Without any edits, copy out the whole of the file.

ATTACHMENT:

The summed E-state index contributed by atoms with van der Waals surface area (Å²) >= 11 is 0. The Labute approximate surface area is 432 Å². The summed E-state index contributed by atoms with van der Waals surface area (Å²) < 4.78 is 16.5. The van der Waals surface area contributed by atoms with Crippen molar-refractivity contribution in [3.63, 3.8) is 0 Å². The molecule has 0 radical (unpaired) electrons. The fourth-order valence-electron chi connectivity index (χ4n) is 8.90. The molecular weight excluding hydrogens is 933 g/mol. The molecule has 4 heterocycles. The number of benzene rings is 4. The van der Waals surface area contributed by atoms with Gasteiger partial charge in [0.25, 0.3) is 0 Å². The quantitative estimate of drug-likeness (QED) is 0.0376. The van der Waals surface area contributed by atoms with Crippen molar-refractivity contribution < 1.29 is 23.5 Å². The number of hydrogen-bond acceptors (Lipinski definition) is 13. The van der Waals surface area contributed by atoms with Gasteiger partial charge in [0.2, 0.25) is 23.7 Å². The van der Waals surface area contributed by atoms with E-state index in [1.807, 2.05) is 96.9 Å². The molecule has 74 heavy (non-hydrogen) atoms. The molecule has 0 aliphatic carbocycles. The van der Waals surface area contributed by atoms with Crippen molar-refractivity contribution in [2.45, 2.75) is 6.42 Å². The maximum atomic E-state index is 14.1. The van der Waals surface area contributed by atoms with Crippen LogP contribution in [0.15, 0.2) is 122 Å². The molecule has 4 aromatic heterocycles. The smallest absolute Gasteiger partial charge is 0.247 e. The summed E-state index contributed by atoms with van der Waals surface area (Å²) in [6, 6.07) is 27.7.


The summed E-state index contributed by atoms with van der Waals surface area (Å²) >= 11 is 0. The Labute approximate surface area is 432 Å². The summed E-state index contributed by atoms with van der Waals surface area (Å²) < 4.78 is 16.5. The van der Waals surface area contributed by atoms with Crippen molar-refractivity contribution in [3.63, 3.8) is 0 Å². The molecule has 0 radical (unpaired) electrons. The fourth-order valence-electron chi connectivity index (χ4n) is 8.90. The molecular weight excluding hydrogens is 933 g/mol. The molecule has 4 heterocycles. The number of benzene rings is 4. The van der Waals surface area contributed by atoms with Gasteiger partial charge in [0.25, 0.3) is 0 Å². The quantitative estimate of drug-likeness (QED) is 0.0376. The van der Waals surface area contributed by atoms with Crippen molar-refractivity contribution < 1.29 is 23.5 Å². The number of hydrogen-bond acceptors (Lipinski definition) is 13. The van der Waals surface area contributed by atoms with Gasteiger partial charge in [0.2, 0.25) is 23.7 Å². The van der Waals surface area contributed by atoms with E-state index in [1.807, 2.05) is 96.9 Å². The molecule has 74 heavy (non-hydrogen) atoms. The molecule has 0 aliphatic carbocycles. The van der Waals surface area contributed by atoms with Crippen molar-refractivity contribution in [2.45, 2.75) is 6.42 Å². The maximum atomic E-state index is 14.1. The van der Waals surface area contributed by atoms with Crippen LogP contribution in [0.15, 0.2) is 122 Å². The molecule has 4 aromatic heterocycles. The smallest absolute Gasteiger partial charge is 0.247 e. The summed E-state index contributed by atoms with van der Waals surface area (Å²) in [6, 6.07) is 27.7.